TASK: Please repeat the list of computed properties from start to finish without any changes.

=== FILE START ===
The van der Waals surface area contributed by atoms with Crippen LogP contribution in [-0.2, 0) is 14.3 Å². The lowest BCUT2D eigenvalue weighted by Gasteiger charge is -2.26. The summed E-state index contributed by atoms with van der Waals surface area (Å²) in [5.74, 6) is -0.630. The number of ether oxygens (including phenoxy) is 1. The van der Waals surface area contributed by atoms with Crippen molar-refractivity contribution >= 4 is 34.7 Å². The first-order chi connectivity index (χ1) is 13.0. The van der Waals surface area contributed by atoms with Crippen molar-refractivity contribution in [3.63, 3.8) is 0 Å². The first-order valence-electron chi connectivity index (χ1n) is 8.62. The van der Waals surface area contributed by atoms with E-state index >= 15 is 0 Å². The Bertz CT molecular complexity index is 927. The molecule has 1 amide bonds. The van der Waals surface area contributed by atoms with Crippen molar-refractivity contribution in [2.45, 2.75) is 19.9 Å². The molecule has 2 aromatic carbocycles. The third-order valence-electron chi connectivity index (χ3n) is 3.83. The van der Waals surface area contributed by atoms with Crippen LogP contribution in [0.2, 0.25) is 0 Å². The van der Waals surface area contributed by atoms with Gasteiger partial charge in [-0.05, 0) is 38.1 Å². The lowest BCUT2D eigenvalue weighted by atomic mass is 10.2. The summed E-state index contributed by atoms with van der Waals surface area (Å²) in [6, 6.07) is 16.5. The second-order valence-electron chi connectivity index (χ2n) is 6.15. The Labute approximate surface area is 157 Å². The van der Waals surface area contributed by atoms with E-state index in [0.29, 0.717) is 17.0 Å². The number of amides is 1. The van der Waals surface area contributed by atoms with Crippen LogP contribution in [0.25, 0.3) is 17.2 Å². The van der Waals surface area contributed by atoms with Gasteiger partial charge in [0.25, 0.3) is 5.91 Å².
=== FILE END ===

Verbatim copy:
The van der Waals surface area contributed by atoms with Crippen LogP contribution in [-0.2, 0) is 14.3 Å². The lowest BCUT2D eigenvalue weighted by Gasteiger charge is -2.26. The summed E-state index contributed by atoms with van der Waals surface area (Å²) in [5.74, 6) is -0.630. The number of ether oxygens (including phenoxy) is 1. The van der Waals surface area contributed by atoms with Crippen molar-refractivity contribution >= 4 is 34.7 Å². The first-order chi connectivity index (χ1) is 13.0. The van der Waals surface area contributed by atoms with Crippen molar-refractivity contribution in [3.63, 3.8) is 0 Å². The first-order valence-electron chi connectivity index (χ1n) is 8.62. The van der Waals surface area contributed by atoms with E-state index >= 15 is 0 Å². The Bertz CT molecular complexity index is 927. The molecule has 1 amide bonds. The van der Waals surface area contributed by atoms with Crippen molar-refractivity contribution in [2.45, 2.75) is 19.9 Å². The molecule has 2 aromatic carbocycles. The third-order valence-electron chi connectivity index (χ3n) is 3.83. The van der Waals surface area contributed by atoms with Crippen LogP contribution in [0.2, 0.25) is 0 Å². The van der Waals surface area contributed by atoms with Gasteiger partial charge in [-0.05, 0) is 38.1 Å². The lowest BCUT2D eigenvalue weighted by atomic mass is 10.2. The summed E-state index contributed by atoms with van der Waals surface area (Å²) in [6, 6.07) is 16.5. The second-order valence-electron chi connectivity index (χ2n) is 6.15. The Labute approximate surface area is 157 Å². The van der Waals surface area contributed by atoms with E-state index in [0.29, 0.717) is 17.0 Å². The number of amides is 1. The van der Waals surface area contributed by atoms with Crippen LogP contribution in [0.25, 0.3) is 17.2 Å². The van der Waals surface area contributed by atoms with Gasteiger partial charge in [0.25, 0.3) is 5.91 Å².